# Is it possible to make the SE engine to ignore some characters in the character count of comments?

Comments are limited to 600 characters, which I believe is done so that comments are actually comments, instead of lengthy discussions or answers to the question in the post.

While this is obviously useful, I believe certain characters should not be counted in the 600 limit, because 1) they are not actually displayed (so counting them is irrelevant for the purpose of the char-limit) and 2) because these chars are used to make a more readable comment. Let me make my point clear with some examples.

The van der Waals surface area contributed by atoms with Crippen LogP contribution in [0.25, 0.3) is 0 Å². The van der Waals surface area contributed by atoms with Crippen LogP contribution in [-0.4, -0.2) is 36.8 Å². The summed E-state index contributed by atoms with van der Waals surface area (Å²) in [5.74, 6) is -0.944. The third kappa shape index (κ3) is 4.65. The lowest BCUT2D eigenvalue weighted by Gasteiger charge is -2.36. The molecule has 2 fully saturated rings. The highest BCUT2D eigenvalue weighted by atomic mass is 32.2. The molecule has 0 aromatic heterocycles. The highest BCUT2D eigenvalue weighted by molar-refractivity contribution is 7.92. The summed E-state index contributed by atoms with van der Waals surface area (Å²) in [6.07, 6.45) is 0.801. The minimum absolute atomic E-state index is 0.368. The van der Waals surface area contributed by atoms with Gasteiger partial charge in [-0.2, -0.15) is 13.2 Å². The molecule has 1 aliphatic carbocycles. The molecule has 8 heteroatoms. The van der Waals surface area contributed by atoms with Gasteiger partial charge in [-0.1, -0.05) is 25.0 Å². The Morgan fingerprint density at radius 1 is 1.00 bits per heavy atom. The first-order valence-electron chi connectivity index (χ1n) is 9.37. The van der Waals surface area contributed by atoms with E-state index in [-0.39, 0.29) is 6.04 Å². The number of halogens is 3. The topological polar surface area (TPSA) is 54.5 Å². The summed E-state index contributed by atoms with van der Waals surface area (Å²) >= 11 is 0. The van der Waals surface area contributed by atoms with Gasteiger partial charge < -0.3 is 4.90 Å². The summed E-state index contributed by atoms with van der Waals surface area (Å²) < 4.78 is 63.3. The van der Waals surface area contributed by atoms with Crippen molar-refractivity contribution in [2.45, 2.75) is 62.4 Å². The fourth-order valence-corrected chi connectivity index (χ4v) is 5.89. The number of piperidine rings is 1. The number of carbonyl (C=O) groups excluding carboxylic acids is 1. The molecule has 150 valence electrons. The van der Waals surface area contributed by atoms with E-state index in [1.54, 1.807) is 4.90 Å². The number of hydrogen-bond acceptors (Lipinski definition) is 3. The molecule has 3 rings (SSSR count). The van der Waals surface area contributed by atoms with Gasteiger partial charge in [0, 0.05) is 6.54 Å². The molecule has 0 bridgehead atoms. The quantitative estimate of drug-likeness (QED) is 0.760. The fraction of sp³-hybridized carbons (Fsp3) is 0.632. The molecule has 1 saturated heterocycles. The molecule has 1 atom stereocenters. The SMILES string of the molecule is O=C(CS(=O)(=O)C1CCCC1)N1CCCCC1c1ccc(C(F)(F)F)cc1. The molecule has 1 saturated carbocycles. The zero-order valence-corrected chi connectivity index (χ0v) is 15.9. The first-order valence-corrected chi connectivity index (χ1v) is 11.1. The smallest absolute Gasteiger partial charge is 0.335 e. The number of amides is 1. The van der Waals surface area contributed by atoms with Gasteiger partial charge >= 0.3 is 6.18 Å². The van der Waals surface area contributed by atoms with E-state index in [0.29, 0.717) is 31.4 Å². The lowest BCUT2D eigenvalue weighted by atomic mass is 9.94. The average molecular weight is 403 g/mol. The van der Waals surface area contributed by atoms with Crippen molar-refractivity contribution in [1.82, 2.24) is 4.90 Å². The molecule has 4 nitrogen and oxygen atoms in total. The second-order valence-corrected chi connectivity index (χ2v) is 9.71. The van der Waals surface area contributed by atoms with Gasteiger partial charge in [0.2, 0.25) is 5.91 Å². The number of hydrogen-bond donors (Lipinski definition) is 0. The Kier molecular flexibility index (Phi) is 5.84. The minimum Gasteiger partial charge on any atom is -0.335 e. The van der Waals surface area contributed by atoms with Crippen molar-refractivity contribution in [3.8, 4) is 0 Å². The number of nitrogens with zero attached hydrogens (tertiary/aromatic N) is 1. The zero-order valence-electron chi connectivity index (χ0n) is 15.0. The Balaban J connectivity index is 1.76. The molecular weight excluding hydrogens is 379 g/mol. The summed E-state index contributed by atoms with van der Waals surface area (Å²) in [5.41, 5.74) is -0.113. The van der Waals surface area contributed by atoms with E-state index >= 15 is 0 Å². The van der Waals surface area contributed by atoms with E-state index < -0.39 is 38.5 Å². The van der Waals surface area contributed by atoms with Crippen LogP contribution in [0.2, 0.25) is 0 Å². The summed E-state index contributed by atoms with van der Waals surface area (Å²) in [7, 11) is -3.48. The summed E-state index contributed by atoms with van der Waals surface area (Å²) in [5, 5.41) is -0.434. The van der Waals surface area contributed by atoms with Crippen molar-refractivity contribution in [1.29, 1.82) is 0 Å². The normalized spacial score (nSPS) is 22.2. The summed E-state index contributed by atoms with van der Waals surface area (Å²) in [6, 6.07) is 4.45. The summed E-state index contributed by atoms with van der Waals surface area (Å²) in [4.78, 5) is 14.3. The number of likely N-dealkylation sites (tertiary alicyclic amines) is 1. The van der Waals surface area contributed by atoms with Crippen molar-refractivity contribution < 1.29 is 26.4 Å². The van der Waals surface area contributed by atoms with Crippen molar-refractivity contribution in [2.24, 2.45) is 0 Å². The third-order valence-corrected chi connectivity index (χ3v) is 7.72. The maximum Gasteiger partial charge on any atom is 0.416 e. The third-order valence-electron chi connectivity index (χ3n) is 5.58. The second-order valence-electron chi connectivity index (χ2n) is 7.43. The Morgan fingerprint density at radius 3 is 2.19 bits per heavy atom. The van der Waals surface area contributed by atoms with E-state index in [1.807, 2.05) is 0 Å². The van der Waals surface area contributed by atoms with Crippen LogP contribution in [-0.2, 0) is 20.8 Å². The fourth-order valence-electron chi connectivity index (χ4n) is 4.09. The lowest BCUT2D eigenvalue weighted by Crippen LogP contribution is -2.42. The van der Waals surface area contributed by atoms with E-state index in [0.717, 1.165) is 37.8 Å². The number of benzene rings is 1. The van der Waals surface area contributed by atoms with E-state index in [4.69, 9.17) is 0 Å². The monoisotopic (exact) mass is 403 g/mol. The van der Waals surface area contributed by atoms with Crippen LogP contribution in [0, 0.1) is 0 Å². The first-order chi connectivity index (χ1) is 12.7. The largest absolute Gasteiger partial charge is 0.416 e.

• Some characters, such as $, *, **, \text, \frac, \mathbb are not actually displayed, but they are useful for emphasis/nice formatting. • Some commands, such as , \leftrightarrow, \left( are displayed, but when rendered the display is way shorter that the char-count. My point is: sometimes, when I see that I'm getting close to the char-limit, the only way to fit my comment is to delete some commands, which don't actually make my comment longer (when rendered), but they do make it more readable. For example, instead of writing \left(\frac{\mathrm df}{\mathrm dx}\right) I would end up writing (df/dx). When rendered, both are equally long, which mean they are equivalent length-wise. But the first option, despite having a higher char-count, is (IMHO) much more readable and nice-looking than the first one. In conclusion: the character limitation, while very necessary, can be counter-productive in some cases. I believe it could be useful to include certain exceptions to the character-count of comments: the examples above, as well as the \ in every math command, \!, \_, (\+white space), \mathcal, ^, _, {}, \overline, etc. (Note that this is my first Meta post: any suggestion is highly appreciated) • I understand your frustration (this also applies to urls in links), but you should be prepared for a response of "comments are more than long enough; if you need more, you should be writing a full answer or using chat." – user10851 Jan 15 '16 at 23:29 • Tangentially, I'll note that one should not be using set-apart equations $$...$$ in comments (they make the overall page difficult to read), and you shouldn't be using any vertical stacking or resized delimiters in inline math in any environment. That is, there really is no reason for \left, \right, \frac, or \limits in comments. – user10851 Jan 15 '16 at 23:31 ## 2 Answers If you're running into length problems because of MathJax then you should probably be posting an answer instead, so I don't find this a compelling argument. However it does annoy me that when I post links in comments the link URL is counted in the comment length. To this extent I agree with AFT's post. • I know I tend to post comments when I should post an answer (I've been trying not to lately). But my point is that char-counting $ or * doesn't serve to the purpose of writing shorter comments: if I omit these characters, the comment will be just as long but less comprehensible. Therefore, counting them is counter-productive. If someone post an answer in the comment section, it usually gets told off or deleted. This is the correct way of avoiding this kind of behavior. But char-counting * won't help avoid answers as comments, but will generate untidier comments. – AccidentalFourierTransform Jan 16 '16 at 11:20